Native to the Americas, mikania vine is a multi-stemmed perennial creeper and climber. It rapidly chokes and smothers areas it has colonised.
Mikania vine is a serious weed in West Africa, India, South-East Asia, Indonesia and the Pacific Islands. In Australia, it has been found in north Queensland. Suitable growing conditions for mikania also exist in eastern Queensland, north-eastern New South Wales, northern Western Australia, and coastal regions of the Northern Territory.
Mile-a-minute, bitter vine, American rope, Chinese creeper, climbing hemp vine
- Climbing groundsels
- Multi-stemmed perennial creeper and climber.
- Leaves are heart-shaped, 4-13cm long, tapered to an acute point, arranged in opposite pairs along stem.
- Stems are slender, ribbed, with fine white hairs.
- Leaf stalk is 2-8cm long.
- Flower heads are 4 individual heads, white to greenish-white, 4-6mm long.
- Seeds are black, 1.5-2mm long, thin, 5-angled.
- Prefers humid environments where rainfall exceeds 1000mm per year.
- Prefers rich, damp soils.
Distribution in Queensland
- First found in Australia in 1998 at Ingham and Bingil Bay in north Queensland.
- Since detected at one location near Speewah (near Mareeba).
- Flowering occurs May-October.
- Native animals
- Spreads rapidly and smothers native vegetation.
- Threatens World Heritage forests of north Queensland.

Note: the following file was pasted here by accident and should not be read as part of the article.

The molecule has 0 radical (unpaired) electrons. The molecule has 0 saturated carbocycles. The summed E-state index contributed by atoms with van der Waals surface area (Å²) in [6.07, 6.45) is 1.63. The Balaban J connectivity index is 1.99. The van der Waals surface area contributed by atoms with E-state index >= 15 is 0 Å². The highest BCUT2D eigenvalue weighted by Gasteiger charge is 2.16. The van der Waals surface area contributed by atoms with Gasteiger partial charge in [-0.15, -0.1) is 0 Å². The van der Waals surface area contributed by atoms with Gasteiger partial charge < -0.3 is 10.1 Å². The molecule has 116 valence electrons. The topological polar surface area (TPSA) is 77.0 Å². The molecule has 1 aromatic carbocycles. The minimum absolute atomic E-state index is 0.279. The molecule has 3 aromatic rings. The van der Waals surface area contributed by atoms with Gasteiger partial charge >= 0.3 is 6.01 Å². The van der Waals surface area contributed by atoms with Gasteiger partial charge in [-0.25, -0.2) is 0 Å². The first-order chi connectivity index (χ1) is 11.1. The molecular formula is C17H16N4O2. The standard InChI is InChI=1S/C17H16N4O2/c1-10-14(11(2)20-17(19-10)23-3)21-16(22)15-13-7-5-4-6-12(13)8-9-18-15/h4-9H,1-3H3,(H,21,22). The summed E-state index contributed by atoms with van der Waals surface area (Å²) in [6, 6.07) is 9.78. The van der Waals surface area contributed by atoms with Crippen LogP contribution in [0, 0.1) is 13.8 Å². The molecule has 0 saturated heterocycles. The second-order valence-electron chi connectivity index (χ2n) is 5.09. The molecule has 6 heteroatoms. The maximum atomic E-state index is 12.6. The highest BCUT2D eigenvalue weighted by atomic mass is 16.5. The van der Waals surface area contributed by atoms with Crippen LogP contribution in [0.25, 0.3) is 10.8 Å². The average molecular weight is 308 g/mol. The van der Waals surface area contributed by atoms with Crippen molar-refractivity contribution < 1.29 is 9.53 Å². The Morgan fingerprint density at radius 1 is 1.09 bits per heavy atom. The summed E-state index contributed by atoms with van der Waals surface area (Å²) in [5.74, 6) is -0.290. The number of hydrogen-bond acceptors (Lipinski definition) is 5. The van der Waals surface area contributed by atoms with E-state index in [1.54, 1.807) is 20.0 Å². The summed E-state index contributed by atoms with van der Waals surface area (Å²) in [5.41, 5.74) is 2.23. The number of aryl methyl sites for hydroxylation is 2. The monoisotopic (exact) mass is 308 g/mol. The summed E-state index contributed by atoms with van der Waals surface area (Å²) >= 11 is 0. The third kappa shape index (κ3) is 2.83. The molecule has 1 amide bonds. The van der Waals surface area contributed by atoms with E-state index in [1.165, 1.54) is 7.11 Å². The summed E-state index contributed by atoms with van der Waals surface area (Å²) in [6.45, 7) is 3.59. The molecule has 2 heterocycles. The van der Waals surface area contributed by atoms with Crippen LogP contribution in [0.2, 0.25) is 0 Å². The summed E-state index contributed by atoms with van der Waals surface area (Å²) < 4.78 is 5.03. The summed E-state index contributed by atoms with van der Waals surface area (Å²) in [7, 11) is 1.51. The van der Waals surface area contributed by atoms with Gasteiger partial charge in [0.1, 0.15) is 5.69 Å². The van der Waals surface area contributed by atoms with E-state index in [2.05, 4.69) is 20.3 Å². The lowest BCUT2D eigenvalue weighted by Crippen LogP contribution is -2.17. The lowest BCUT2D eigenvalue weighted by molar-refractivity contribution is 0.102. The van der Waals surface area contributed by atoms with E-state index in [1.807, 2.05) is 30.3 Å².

- Invades plantation and agricultural crops and commercial forests in other countries.
How it is spread
- Reproduces by seed and vegetatively.
- Produces large quantities of seed (40,000 seeds per plant per year) that can be transported by wind, water, machinery or animals.
- Young shoots easily transported by flood or machinery; small plant fragments containing a node readily produce roots when in contact with moist soil.
- Target of a national eradication program.
- New infestations must:
- be reported to Biosecurity Queensland on 13 25 23
- be identified and removed by approved officers
- have their locations recorded prior to removal.
- No known biological control agents.
- This is a declared Class 1 species under the Land Protection (Pest and Stock Route Management) Act 2002.
- Not commonly present or established in Queensland and has the potential to cause impacts to whole or part of the state.
- Introduction, feeding, keeping, releasing or supplying (including supplying things containing reproductive material of this pest) is prohibited without a permit issued by Biosecurity Queensland.
- Landholders are required by law to keep their land free of this pest.
- Last updated
- 03 December 2015